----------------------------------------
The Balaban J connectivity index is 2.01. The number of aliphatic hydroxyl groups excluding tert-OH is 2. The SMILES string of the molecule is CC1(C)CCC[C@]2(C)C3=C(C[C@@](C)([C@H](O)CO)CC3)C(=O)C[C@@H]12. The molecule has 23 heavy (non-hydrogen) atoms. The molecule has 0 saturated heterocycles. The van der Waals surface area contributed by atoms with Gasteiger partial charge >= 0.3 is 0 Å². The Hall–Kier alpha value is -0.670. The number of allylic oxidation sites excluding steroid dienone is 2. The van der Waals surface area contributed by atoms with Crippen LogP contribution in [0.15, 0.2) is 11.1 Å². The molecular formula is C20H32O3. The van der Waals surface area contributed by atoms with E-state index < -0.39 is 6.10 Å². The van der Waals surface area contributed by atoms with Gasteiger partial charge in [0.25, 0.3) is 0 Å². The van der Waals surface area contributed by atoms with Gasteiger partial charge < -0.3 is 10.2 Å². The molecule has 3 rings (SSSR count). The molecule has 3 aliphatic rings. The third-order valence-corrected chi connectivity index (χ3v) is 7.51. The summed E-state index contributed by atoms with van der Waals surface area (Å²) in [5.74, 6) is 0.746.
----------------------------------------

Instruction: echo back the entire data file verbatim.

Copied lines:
The Balaban J connectivity index is 2.01. The number of aliphatic hydroxyl groups excluding tert-OH is 2. The SMILES string of the molecule is CC1(C)CCC[C@]2(C)C3=C(C[C@@](C)([C@H](O)CO)CC3)C(=O)C[C@@H]12. The molecule has 23 heavy (non-hydrogen) atoms. The molecule has 0 saturated heterocycles. The van der Waals surface area contributed by atoms with Gasteiger partial charge >= 0.3 is 0 Å². The Hall–Kier alpha value is -0.670. The number of allylic oxidation sites excluding steroid dienone is 2. The van der Waals surface area contributed by atoms with Crippen LogP contribution in [0.15, 0.2) is 11.1 Å². The molecular formula is C20H32O3. The van der Waals surface area contributed by atoms with E-state index < -0.39 is 6.10 Å². The van der Waals surface area contributed by atoms with Gasteiger partial charge in [0.25, 0.3) is 0 Å². The van der Waals surface area contributed by atoms with Gasteiger partial charge < -0.3 is 10.2 Å². The molecule has 3 rings (SSSR count). The molecule has 3 aliphatic rings. The third-order valence-corrected chi connectivity index (χ3v) is 7.51. The summed E-state index contributed by atoms with van der Waals surface area (Å²) in [5.74, 6) is 0.746.